It’s no secret that MLB has gone through many alterations of the baseball over the past 5 seasons.

There have been incredible articles on the matter. In 2017, Ben Lindburgh of The Ringer, in collaboration with Mitchell Litchman, studied game used balls from as far back as 2015, finding that, among other things, the seams were lower and the ball circumferences were slightly smaller. Rob Arthur and Tim Dix of FiveThirtyEight x-rayed some baseballs early in 2018 and put together some fascinating findings. 

Yet, after all these changes, the evolution of the sport’s ball was still not complete.

With the 2019 season came another new baseball. In late June, Dr. Meredith Wills took a look at the 2019 baseball. Dr. Wills found that a few things seemed (no pun intended) to be true about the ball used last season:

  1. The seams were lower
  2. The leather was smoother
  3. The ball was rounder

These points all contributed one big difference with the baseball and the way it was behaving; the baseball had a significantly lower drag coefficient than in years past.

What this means is that all batted balls faced less opposing forces as they flew, which in turn allowed them to fly further. The scientific work of these people can not be understated, so we encourage everyone to read all that has been linked here and beyond.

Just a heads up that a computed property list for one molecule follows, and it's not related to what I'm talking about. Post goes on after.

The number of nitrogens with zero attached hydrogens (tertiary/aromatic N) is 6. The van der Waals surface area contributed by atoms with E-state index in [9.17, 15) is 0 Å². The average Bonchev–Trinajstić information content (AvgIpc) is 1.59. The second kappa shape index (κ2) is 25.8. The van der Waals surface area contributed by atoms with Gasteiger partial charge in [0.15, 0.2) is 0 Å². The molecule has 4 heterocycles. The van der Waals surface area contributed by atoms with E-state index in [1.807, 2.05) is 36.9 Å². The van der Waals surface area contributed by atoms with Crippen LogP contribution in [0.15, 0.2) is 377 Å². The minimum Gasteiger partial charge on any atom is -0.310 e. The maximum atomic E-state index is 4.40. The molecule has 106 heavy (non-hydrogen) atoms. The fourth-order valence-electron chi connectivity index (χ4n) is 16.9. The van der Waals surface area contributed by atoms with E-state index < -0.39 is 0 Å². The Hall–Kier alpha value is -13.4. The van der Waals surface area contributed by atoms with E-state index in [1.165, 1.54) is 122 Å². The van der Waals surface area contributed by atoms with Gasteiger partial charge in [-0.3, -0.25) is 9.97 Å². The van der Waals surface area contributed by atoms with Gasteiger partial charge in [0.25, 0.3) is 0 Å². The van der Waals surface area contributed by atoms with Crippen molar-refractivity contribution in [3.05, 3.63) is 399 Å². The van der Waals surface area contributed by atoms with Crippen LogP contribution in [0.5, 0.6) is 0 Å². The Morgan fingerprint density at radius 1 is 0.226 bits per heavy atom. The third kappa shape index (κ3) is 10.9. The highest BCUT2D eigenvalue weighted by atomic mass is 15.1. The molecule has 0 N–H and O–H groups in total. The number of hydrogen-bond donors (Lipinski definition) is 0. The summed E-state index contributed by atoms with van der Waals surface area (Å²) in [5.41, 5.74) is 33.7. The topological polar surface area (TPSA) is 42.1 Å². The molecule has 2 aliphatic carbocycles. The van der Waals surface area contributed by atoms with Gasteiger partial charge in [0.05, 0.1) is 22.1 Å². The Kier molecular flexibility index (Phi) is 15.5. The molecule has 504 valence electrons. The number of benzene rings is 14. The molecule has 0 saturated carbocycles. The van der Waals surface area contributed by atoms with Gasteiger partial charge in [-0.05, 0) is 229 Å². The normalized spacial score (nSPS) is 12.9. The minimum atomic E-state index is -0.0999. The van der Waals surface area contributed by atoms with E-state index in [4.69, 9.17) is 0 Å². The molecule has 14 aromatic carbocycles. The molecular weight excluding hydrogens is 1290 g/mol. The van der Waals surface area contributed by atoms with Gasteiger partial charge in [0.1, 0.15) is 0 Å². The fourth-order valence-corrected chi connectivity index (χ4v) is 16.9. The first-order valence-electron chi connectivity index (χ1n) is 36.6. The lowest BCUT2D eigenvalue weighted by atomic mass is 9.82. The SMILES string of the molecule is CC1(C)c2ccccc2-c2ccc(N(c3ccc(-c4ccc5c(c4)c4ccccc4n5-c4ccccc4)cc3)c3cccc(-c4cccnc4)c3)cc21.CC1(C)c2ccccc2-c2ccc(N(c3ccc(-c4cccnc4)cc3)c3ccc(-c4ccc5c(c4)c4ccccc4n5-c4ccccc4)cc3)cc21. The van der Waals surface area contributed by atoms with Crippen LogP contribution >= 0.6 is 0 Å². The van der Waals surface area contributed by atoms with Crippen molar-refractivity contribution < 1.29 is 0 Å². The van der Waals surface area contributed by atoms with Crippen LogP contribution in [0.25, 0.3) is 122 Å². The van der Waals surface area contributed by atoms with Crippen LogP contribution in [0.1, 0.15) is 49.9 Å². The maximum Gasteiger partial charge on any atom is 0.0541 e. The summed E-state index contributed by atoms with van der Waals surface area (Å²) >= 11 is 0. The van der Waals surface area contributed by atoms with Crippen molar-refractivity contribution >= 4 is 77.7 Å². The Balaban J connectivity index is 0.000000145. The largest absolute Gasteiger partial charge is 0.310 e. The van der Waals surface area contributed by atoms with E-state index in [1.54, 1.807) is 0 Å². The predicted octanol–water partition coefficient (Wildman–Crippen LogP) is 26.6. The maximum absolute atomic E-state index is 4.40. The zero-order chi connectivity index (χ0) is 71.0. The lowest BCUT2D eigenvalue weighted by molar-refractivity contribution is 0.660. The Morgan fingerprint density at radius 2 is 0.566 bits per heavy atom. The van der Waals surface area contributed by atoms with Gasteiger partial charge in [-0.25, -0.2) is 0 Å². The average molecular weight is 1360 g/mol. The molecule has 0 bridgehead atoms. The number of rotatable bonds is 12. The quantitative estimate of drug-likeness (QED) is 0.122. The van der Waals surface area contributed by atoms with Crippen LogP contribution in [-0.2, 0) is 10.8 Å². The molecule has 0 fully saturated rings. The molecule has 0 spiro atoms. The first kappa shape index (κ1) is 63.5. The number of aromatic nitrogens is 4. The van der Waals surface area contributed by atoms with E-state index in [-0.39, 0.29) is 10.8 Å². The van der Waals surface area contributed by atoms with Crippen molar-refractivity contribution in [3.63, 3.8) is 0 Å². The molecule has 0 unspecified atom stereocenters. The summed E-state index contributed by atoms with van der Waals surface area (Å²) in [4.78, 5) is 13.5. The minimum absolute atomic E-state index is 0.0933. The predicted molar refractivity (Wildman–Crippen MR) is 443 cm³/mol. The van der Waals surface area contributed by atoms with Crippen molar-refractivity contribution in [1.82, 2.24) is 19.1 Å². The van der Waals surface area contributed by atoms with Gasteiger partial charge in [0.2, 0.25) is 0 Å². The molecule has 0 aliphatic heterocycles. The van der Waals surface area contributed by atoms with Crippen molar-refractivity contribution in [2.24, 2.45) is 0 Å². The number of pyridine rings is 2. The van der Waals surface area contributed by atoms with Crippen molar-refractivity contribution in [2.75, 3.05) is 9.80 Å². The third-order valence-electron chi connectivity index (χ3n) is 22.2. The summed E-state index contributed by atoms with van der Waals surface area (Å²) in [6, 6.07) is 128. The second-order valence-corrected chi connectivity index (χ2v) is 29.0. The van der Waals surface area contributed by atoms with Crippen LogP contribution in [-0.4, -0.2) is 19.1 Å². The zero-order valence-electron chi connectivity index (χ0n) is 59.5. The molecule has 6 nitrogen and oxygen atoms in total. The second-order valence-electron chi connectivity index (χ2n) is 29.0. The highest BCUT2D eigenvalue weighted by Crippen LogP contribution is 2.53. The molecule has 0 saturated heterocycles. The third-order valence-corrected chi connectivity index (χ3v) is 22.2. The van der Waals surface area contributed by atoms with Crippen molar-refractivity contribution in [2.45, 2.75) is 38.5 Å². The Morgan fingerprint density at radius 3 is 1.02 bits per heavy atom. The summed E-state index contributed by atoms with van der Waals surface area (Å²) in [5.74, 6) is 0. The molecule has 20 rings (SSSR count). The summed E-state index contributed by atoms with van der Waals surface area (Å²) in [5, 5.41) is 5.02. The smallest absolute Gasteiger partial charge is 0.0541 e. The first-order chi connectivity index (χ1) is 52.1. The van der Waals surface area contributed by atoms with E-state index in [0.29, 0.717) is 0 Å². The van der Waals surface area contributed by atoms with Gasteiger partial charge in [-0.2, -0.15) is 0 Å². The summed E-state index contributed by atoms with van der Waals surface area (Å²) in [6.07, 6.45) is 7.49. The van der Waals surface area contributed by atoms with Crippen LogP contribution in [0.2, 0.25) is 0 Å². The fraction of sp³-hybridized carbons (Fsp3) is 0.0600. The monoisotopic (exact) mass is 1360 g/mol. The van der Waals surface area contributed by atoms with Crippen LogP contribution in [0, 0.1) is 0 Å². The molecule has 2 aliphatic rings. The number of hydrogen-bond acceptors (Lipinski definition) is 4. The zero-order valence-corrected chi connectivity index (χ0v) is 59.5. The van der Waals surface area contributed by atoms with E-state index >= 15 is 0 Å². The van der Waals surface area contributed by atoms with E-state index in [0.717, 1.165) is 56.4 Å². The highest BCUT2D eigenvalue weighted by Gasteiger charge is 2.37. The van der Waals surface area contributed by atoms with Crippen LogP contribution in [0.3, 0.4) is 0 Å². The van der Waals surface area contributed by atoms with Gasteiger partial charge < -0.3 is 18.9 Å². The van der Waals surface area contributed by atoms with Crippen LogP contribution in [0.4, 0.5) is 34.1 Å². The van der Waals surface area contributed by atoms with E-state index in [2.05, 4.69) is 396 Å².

Last week, following a small little conversation revolving around 2019 breakout Ketel Marte, Ray Butler, founder of Prospects 365, reached out and asked, “Has anyone done an article on the players who would likely be most affected if the ball is de-juiced in 2020?”

We looked and looked and surprisingly couldn’t find much. Given how much the topic has been discussed in the offseason and how many players have been hypothesized to have benefited from the change to the ball, it was quite interesting that we couldn’t find… anything. So we decided to tackle the question together, with Ray brainstorming and spitting thoughts and ideas while I ran some numbers and charts to see what we could dig up. Here’s what we found.


We know the reason behind the ball flying a little extra distance last season was largely drag related, which for our purposes means some balls, such as ground balls, would have been essentially unaffected. Less intuitively, balls hit at extreme exit velocities are also likely to be unaffected too much because in both cases, a ball hit extremely hard is going to fly far enough to be a hit with both balls. Let’s start by looking at estimated hit distances for all balls hit in the air between 80 mph and 95 mph for both 2018 and 2019:

Let’s see two examples, both videos courtesy of Baseball Savant.

HERE is a 100.6 mph fly ball hit at 24.8 degrees from 2018. Statcast gives us an estimated distance of 376 feet. Solid hit by Castellanos and a solid play by Leury Garcia in CF.

HERE is a 100.6 mph fly ball hit at 24.5 degrees from 2019. For this hit, which was nearly identical in terms of EV and LA, Statcast estimates 392 feet. Although we’re talking about different parks, center fielders, and positioning, the difference in distance between two very similar BEE is still quite noticeable.


From here, it becomes pretty straightforward – the biggest beneficiaries of the dragless ball should be the players who found themselves hitting into these regions of 95-105 mph exit velocities most frequently last season. We’re going to call all of these batted ball types “Benefit Balls” for the sake of ease. Here are those leaders from 2019 (min. 50 BBE):

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